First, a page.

We skirted Aurora Peak on its southeastern side. The mountain rose to a height of about seventeen hundred feet on our left, its steep sides being almost completely snow–clad.
The wide depression of the Mertz Glacier lay ahead, and on its far side the dim outline of uprising icy slopes was visible, though at the time we could not be certain as to their precise nature.
As the sledges passed Aurora Peak, Blizzard and Ginger Bitch ran alongside. The former had hurt one of her forefeet on the previous day during the ‘rough–and–tumble’ descending into the valley. Ginger Bitch was allowed to go free because she was daily expected to give birth to pups. As she was such a good sledge–dog we could not have afforded to leave her behind at the Hut, and later events proved that the work seemed actually to benefit her, for she was at all times the best puller and the strongest of the pack. However, in permitting both dogs to run loose that afternoon, there was an element of danger which we had not sufficiently appreciated.
Suddenly, without any warning, half of my dogs dropped out of sight, swinging on their harness ropes in a crevasse. Next moment I realized that the sledges were in the centre of a bridge covering a crevasse, twenty–five feet wide, along the edge of which part of the team had broken through.
We spent many anxious moments before they were all hauled to the daylight and the sledge rested on solid ground. There were other crevasses about and almost immediately afterwards Ginger Bitch and Blizzard had broken through into a fissure and were frantically struggling to maintain their hold on the edge. They were speedily rescued; following which Ginger Bitch gave birth to the first of a large litter of pups. After this second accident we decided to camp.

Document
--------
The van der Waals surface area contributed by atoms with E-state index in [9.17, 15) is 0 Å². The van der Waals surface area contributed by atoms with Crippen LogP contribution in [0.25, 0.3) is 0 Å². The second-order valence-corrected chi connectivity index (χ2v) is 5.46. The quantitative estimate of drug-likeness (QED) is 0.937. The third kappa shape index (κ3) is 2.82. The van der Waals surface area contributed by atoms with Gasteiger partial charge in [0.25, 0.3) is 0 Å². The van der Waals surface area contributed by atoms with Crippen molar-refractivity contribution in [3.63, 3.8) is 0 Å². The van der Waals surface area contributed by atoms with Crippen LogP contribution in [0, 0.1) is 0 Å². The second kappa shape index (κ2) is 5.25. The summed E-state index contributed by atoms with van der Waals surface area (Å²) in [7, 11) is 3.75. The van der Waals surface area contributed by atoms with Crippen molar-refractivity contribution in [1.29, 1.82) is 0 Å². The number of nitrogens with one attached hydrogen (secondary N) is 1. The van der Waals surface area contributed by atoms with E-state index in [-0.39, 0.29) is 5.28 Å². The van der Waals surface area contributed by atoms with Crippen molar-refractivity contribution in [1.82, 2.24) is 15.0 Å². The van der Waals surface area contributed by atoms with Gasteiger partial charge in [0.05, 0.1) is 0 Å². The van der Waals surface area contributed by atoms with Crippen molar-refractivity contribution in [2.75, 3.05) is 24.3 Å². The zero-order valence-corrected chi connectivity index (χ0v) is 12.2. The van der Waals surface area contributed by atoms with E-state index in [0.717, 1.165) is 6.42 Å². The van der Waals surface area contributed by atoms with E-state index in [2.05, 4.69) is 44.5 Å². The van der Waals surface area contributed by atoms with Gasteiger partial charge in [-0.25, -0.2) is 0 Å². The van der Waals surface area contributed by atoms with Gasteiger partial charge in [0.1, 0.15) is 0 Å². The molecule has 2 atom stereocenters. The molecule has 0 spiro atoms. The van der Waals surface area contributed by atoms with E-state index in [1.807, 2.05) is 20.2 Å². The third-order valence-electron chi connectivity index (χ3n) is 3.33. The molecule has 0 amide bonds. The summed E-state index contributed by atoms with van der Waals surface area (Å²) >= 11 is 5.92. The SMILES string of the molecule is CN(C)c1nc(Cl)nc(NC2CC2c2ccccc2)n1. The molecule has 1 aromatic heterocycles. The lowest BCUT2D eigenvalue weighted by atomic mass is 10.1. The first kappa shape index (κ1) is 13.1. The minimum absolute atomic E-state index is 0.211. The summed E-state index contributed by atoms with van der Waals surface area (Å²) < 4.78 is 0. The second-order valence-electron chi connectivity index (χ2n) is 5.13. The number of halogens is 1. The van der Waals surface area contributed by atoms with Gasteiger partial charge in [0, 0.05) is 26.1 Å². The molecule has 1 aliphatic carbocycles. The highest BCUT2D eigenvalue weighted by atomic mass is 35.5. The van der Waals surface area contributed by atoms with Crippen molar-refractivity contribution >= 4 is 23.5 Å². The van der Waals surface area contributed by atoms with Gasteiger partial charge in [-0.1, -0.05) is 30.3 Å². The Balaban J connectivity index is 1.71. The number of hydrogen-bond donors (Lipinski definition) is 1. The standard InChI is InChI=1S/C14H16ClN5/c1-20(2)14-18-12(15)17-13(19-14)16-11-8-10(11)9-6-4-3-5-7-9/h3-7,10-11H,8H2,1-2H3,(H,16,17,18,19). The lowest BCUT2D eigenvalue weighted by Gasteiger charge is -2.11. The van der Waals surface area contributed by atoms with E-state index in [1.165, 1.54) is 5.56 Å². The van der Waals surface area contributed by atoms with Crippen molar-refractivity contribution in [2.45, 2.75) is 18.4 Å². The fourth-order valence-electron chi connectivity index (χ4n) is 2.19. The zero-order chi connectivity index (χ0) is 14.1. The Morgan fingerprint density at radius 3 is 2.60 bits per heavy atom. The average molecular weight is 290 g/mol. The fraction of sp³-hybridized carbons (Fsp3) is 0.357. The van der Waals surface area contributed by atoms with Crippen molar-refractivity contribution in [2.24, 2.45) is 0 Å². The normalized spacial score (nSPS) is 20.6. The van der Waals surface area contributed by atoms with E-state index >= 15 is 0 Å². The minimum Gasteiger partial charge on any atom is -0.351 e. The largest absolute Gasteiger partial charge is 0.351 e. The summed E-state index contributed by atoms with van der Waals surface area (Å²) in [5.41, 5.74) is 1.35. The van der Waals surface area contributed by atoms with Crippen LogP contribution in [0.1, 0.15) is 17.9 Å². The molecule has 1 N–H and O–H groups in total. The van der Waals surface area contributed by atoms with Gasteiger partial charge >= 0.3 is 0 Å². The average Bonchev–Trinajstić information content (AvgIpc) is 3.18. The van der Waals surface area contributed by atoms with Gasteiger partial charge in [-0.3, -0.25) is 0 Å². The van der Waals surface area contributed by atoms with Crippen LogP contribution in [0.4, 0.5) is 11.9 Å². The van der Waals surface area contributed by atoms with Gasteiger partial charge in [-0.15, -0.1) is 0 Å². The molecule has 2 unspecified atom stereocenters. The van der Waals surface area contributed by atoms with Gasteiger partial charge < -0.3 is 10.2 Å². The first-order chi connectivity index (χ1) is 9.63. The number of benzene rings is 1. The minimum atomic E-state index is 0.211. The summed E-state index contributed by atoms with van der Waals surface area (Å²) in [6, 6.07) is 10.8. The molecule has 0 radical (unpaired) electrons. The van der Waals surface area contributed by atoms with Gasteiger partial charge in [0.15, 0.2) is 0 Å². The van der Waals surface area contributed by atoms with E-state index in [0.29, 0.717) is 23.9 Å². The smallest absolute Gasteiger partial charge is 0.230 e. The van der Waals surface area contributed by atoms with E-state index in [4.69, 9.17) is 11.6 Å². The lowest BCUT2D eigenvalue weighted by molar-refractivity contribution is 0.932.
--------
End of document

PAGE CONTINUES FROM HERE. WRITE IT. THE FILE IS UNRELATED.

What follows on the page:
During the morning of November 21 there was a good deal of wind and drift which made travelling rather miserable. Occasionally open crevasses would break the surface of the snow.
When the light at last improved, a nunatak was observed some fifteen miles or more to the south rising out of the glacier — Correll Nunatak. Ahead of us was a glittering line of broken ice, stretching at right angles to our path. Studded about on the icy plain were immense cauldrons, like small craters in appearance. Then an area dotted over with ice mounds approached and crevasses became correspondingly more numerous. The dogs frequently broke through them but were easily extricated in every instance.
Camp was pitched for lunch in the vicinity of many gaping holes leading down into darkness, places where the bridges over large crevasses had fallen in. Mertz prepared the lunch and Ninnis and I went to photograph an open crevasse near by. Returning, we diverged on reaching the back of the tent, he passing round on one side and I on the other. The next instant I heard a bang on the ice and, swinging round, could see nothing of my companion but his head and arms. He had broken through the lid of a crevasse fifteen feet wide and was hanging on to its edge close to where the camera lay damaged on the ice. He was soon dragged into safety. Looking down into the black depths we realized how narrowly he had escaped. As the tent was found to encroach partly on the same crevasse, it may be imagined that we did not dally long over the meal.
In the afternoon the weather became clear and fine, but, as if to offset this, the broken surface became impassable. The region was one of sérac where the glacier was puckered up, folded and crushed. After several repulses in what seemed to be promising directions, we were finally forced to camp, having ten miles to our credit.
Whilst Mertz fed the dogs and prepared hoosh, Ninnis and I roped up and went off to search for a passage.
All around, the glacier was pressed up into great folds, two hundred feet in height and between one quarter and a third of a mile from crest to crest. The ridges of the folds were either domes or open rifts partly choked with snow. Precipitous ice–falls and deep cauldrons were encountered everywhere. To the north the glacier flattened out; to the south it was more rugged.
In this chaos we wandered for some miles until a favourable line of advance had been discovered for the march on the following day.
The first three miles, on the 22nd, were over a piece of very dangerous country, after which our prospects improved and we came to the border of a level plain.